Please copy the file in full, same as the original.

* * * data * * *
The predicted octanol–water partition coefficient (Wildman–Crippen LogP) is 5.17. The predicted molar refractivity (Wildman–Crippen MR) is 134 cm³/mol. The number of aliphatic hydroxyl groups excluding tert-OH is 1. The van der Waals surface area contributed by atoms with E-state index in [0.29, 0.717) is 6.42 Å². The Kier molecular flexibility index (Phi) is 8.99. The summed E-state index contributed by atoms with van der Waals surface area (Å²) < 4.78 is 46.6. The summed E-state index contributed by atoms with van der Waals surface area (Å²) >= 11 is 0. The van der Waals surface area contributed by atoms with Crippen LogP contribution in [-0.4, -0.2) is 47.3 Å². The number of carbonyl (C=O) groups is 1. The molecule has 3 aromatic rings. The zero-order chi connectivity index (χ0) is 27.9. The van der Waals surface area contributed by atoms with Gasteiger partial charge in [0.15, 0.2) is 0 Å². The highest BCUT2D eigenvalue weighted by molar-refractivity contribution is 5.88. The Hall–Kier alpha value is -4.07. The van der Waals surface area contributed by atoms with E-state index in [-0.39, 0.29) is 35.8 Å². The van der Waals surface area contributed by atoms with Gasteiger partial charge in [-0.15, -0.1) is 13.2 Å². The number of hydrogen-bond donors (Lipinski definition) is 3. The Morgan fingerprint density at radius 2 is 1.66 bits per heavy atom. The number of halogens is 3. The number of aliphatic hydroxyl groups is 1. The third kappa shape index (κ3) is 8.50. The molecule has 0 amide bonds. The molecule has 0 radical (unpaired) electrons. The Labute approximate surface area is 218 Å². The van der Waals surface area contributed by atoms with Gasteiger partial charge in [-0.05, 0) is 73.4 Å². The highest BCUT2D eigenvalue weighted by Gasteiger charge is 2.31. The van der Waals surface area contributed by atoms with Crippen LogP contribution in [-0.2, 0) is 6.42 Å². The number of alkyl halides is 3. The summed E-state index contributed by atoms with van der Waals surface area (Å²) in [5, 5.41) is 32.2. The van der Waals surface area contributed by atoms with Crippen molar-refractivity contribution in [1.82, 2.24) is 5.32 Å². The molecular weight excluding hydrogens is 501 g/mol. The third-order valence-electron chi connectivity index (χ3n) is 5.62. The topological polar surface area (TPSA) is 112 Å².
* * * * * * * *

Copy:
The predicted octanol–water partition coefficient (Wildman–Crippen LogP) is 5.17. The predicted molar refractivity (Wildman–Crippen MR) is 134 cm³/mol. The number of aliphatic hydroxyl groups excluding tert-OH is 1. The van der Waals surface area contributed by atoms with E-state index in [0.29, 0.717) is 6.42 Å². The Kier molecular flexibility index (Phi) is 8.99. The summed E-state index contributed by atoms with van der Waals surface area (Å²) < 4.78 is 46.6. The summed E-state index contributed by atoms with van der Waals surface area (Å²) >= 11 is 0. The van der Waals surface area contributed by atoms with Crippen LogP contribution in [-0.4, -0.2) is 47.3 Å². The number of carbonyl (C=O) groups is 1. The molecule has 3 aromatic rings. The zero-order chi connectivity index (χ0) is 27.9. The van der Waals surface area contributed by atoms with Gasteiger partial charge in [0.15, 0.2) is 0 Å². The highest BCUT2D eigenvalue weighted by molar-refractivity contribution is 5.88. The Hall–Kier alpha value is -4.07. The van der Waals surface area contributed by atoms with E-state index in [-0.39, 0.29) is 35.8 Å². The van der Waals surface area contributed by atoms with Gasteiger partial charge in [-0.15, -0.1) is 13.2 Å². The number of hydrogen-bond donors (Lipinski definition) is 3. The Morgan fingerprint density at radius 2 is 1.66 bits per heavy atom. The number of halogens is 3. The number of aliphatic hydroxyl groups is 1. The third kappa shape index (κ3) is 8.50. The molecule has 0 amide bonds. The molecule has 0 radical (unpaired) electrons. The Labute approximate surface area is 218 Å². The van der Waals surface area contributed by atoms with Gasteiger partial charge in [-0.05, 0) is 73.4 Å². The highest BCUT2D eigenvalue weighted by Gasteiger charge is 2.31. The van der Waals surface area contributed by atoms with Crippen LogP contribution in [-0.2, 0) is 6.42 Å². The number of alkyl halides is 3. The summed E-state index contributed by atoms with van der Waals surface area (Å²) in [5, 5.41) is 32.2. The van der Waals surface area contributed by atoms with Crippen molar-refractivity contribution in [1.82, 2.24) is 5.32 Å². The molecular weight excluding hydrogens is 501 g/mol. The third-order valence-electron chi connectivity index (χ3n) is 5.62. The topological polar surface area (TPSA) is 112 Å².